Further complicating matters, Gray said he has also been told by Navy officials that they do not want to disturb the sanctity of the graves in the casket in Hawaii.

“That’s still the case,” Navy spokeswoman Sarah Flaherty told the New Haven Register. “The grave has been disturbed a number of times. We don’t want to keep doing that.”

State Sen. Edward Meyer, D-Guilford, is now assisting Gray to connect with local lawmakers to “make a pitch” to Navy officials to exhume the remains, the newspaper reports.

Flaherty said plans for a USS Oklahoma memorial are now being discussed, but that won’t satisfy Gray and his mission to provide a final resting place for his second cousin.

“It’s something that I really want to happen,” he said. “Let’s put it this way: I’m 64 and if I live to be 84, I’m going to work on it that long. The honorable and moral thing to do is to identify this man.”

 

 

Pearl Harbor survivor helps identify unknown dead

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This is from Yahoo News.

 

Ray Emory is a shining example of “The Greatest Generation.”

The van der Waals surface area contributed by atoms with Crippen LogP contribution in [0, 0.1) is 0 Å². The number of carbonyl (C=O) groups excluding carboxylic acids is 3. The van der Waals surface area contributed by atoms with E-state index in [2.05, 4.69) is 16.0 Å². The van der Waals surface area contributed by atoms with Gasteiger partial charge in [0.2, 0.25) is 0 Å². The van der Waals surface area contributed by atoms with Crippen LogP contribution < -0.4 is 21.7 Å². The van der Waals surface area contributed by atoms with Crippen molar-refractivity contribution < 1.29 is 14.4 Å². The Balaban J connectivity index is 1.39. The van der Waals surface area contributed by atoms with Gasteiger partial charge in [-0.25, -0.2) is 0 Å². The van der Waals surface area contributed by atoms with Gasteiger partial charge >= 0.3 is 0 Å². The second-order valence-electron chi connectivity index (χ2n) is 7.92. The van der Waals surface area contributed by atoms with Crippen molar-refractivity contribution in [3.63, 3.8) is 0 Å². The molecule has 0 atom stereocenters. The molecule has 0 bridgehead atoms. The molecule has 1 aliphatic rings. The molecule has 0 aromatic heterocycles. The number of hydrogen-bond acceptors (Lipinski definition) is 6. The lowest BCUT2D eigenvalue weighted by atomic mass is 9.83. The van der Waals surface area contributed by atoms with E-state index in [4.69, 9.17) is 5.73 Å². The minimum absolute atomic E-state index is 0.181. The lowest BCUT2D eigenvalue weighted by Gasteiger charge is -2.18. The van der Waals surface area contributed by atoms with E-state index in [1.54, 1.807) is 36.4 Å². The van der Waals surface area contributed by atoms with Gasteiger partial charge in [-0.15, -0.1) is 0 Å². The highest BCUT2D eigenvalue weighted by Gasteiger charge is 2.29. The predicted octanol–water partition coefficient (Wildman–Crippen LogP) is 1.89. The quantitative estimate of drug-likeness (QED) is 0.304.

Ray helped the Livingston family identify and bring their loved one home.

God Bless Ray Emory and his family.

 

HONOLULU (AP) — Ray Emory could not accept that more than one quarter of the 2,400 Americans who died at Pearl Harbor were buried, unidentified, in a volcanic crater.

And so he set out to restore names to the dead.

Emory, a survivor of the attack, doggedly scoured decades-old documents to piece together who was who. He pushed, and sometimes badgered, the government into relabeling more than 300 gravestones with the ship names of the deceased. And he lobbied for forensic scientists to exhume the skeletons of those who might be identified.

On Friday, the 71-year anniversary of the Japanese attack, the Navy and National Park Service will honor the 91-year-old former sailor for his determination to have Pearl Harbor remembered, and remembered accurately.